Scotland's biggest city Glasgow has dropped plans to lift up a celebrated statue to stop jokers putting traffic cones on its head, after more than 10,000 people signed a petition in protest.
The city's council had planned to spend £65,000 ($104,000, 77,000 euros) to lift the plinth on which the majestic Duke of Wellington stands, in a bid to stop a tradition that it said gave Glasgow a "depressing" image.
Erected in central Glasgow in 1844, the statue shows the 19th-century British war hero sitting proudly on his horse, but students and revellers regularly delight in placing a bright orange traffic cone on his head.
The council said that by raising the plinth to 1.8 metres (six feet), it would "deter all but the most determined of vandals".
But with typical Glaswegian humour, more than 10,000 people signed an online petition describing the practice of placing a cone on the duke's head as a "cherished cultural tradition".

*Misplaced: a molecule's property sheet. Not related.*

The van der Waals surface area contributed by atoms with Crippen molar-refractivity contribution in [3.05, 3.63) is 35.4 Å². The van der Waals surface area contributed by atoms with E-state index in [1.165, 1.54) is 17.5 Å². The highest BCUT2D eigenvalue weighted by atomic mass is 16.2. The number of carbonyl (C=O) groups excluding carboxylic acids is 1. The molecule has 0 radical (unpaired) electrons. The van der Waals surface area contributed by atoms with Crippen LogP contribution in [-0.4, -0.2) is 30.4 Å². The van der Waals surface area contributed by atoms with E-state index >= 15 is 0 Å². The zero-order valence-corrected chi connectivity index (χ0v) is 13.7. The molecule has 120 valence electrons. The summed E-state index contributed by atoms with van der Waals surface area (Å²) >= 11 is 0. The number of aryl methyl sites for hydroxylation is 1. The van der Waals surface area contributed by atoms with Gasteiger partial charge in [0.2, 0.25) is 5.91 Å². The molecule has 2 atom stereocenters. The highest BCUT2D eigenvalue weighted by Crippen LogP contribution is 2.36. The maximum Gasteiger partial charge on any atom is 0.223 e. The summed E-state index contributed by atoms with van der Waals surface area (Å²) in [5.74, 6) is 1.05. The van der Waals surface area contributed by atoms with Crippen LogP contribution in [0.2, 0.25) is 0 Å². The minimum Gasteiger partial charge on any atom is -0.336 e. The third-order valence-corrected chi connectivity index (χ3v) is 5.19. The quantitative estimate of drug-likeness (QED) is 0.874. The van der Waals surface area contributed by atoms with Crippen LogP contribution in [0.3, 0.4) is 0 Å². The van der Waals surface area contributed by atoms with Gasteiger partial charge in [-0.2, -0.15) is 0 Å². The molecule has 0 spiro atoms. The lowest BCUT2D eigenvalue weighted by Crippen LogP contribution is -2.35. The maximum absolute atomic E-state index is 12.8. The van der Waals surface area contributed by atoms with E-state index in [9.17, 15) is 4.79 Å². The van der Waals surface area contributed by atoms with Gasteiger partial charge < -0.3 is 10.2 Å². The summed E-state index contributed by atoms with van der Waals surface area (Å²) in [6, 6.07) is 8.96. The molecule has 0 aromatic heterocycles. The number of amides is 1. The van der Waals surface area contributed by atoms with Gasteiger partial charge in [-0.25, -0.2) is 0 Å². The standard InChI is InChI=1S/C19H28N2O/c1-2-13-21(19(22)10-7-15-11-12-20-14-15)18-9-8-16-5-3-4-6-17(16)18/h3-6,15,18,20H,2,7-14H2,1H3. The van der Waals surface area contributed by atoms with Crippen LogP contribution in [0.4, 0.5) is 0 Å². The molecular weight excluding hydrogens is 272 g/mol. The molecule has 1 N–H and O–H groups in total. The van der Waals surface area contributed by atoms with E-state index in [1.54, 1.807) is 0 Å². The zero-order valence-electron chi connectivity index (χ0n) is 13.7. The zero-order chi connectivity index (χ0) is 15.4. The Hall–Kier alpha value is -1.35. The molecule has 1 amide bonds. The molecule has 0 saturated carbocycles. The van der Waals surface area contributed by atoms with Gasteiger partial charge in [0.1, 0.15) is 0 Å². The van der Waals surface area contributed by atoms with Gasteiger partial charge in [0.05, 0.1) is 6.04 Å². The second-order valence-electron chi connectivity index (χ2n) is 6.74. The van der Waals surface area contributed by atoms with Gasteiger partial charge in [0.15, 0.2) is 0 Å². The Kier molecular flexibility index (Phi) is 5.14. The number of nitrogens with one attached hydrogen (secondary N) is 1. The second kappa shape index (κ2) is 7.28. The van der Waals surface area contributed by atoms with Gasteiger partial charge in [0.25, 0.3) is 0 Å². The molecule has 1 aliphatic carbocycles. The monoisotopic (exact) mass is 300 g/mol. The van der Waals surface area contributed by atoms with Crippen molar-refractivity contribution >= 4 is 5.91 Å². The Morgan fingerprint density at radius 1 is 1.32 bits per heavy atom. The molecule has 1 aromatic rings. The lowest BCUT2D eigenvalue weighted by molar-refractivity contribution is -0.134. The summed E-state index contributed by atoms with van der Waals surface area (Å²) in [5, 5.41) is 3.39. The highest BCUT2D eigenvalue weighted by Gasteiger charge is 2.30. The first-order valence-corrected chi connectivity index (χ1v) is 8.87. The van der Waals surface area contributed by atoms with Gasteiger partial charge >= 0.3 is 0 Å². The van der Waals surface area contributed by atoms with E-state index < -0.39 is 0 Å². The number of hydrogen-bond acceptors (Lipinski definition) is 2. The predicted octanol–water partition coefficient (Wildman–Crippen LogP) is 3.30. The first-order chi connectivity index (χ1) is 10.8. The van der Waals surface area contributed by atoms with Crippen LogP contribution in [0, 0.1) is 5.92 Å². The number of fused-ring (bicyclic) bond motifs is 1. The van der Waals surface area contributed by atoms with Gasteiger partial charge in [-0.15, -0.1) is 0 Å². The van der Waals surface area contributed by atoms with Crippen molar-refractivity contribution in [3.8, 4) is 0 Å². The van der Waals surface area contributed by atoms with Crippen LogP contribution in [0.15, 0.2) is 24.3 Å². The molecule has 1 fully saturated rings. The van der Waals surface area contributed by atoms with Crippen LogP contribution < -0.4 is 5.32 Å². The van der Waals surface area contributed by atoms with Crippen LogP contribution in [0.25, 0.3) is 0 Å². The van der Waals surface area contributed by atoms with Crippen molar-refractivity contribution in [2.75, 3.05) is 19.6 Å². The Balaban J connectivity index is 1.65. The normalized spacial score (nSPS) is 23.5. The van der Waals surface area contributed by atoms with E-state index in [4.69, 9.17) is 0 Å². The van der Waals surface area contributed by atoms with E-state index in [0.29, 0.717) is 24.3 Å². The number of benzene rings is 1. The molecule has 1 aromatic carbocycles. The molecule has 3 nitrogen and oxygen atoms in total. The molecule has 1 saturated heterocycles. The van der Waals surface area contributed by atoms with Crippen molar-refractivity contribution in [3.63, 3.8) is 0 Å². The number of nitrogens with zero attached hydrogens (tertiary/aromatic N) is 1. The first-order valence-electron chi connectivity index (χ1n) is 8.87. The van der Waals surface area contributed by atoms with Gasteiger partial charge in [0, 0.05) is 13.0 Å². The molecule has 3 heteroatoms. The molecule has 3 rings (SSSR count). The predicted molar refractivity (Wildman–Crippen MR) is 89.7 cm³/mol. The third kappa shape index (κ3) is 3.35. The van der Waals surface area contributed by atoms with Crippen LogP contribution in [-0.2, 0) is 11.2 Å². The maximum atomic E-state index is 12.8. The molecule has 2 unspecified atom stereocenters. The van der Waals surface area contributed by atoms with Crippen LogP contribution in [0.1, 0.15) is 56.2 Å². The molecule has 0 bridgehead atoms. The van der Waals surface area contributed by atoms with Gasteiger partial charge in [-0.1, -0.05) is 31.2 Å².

"Raising the statue will, in any case, only result in people injuring themselves attempting to put the cone on," the petition said.
"Does anyone really think that a raised plinth will deter drunk Glaswegians?
"We request that the council not waste tens of thousands of pounds attempting to stop this proud Glaswegian tradition."
The council confirmed on Tuesday that it had dropped the plans.
It costs £100 to remove the cone from the duke's head each time, according to local officials.